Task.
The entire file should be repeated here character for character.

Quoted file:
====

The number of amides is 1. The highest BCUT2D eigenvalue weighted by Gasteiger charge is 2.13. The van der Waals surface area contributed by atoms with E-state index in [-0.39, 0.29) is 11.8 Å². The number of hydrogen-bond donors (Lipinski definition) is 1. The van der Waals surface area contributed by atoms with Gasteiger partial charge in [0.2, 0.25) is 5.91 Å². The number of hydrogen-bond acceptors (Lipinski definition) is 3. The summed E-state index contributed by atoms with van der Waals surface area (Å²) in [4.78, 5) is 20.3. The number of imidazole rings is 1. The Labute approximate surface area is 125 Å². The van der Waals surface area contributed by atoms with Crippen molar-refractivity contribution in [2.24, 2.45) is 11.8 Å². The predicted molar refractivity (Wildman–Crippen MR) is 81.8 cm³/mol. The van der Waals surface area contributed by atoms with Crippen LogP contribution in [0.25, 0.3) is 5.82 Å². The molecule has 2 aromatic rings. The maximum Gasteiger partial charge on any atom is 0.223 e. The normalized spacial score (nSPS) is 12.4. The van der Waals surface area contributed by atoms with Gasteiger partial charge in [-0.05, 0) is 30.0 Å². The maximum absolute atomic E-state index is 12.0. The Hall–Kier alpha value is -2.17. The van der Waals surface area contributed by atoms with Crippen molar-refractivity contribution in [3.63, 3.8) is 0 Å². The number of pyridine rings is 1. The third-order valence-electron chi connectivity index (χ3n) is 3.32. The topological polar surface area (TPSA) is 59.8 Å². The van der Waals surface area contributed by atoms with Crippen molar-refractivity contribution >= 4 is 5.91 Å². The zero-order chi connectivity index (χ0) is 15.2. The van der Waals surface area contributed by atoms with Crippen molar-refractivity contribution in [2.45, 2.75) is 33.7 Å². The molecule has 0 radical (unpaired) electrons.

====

The number of amides is 1. The highest BCUT2D eigenvalue weighted by Gasteiger charge is 2.13. The van der Waals surface area contributed by atoms with E-state index in [-0.39, 0.29) is 11.8 Å². The number of hydrogen-bond donors (Lipinski definition) is 1. The van der Waals surface area contributed by atoms with Gasteiger partial charge in [0.2, 0.25) is 5.91 Å². The number of hydrogen-bond acceptors (Lipinski definition) is 3. The summed E-state index contributed by atoms with van der Waals surface area (Å²) in [4.78, 5) is 20.3. The number of imidazole rings is 1. The Labute approximate surface area is 125 Å². The van der Waals surface area contributed by atoms with Crippen molar-refractivity contribution in [2.24, 2.45) is 11.8 Å². The predicted molar refractivity (Wildman–Crippen MR) is 81.8 cm³/mol. The van der Waals surface area contributed by atoms with Crippen LogP contribution in [0.25, 0.3) is 5.82 Å². The molecule has 2 aromatic rings. The maximum Gasteiger partial charge on any atom is 0.223 e. The normalized spacial score (nSPS) is 12.4. The van der Waals surface area contributed by atoms with Gasteiger partial charge in [-0.05, 0) is 30.0 Å². The maximum absolute atomic E-state index is 12.0. The Hall–Kier alpha value is -2.17. The van der Waals surface area contributed by atoms with Crippen molar-refractivity contribution in [3.63, 3.8) is 0 Å². The number of pyridine rings is 1. The third-order valence-electron chi connectivity index (χ3n) is 3.32. The topological polar surface area (TPSA) is 59.8 Å². The van der Waals surface area contributed by atoms with Crippen molar-refractivity contribution >= 4 is 5.91 Å². The zero-order chi connectivity index (χ0) is 15.2. The van der Waals surface area contributed by atoms with Crippen molar-refractivity contribution in [2.45, 2.75) is 33.7 Å². The molecule has 0 radical (unpaired) electrons.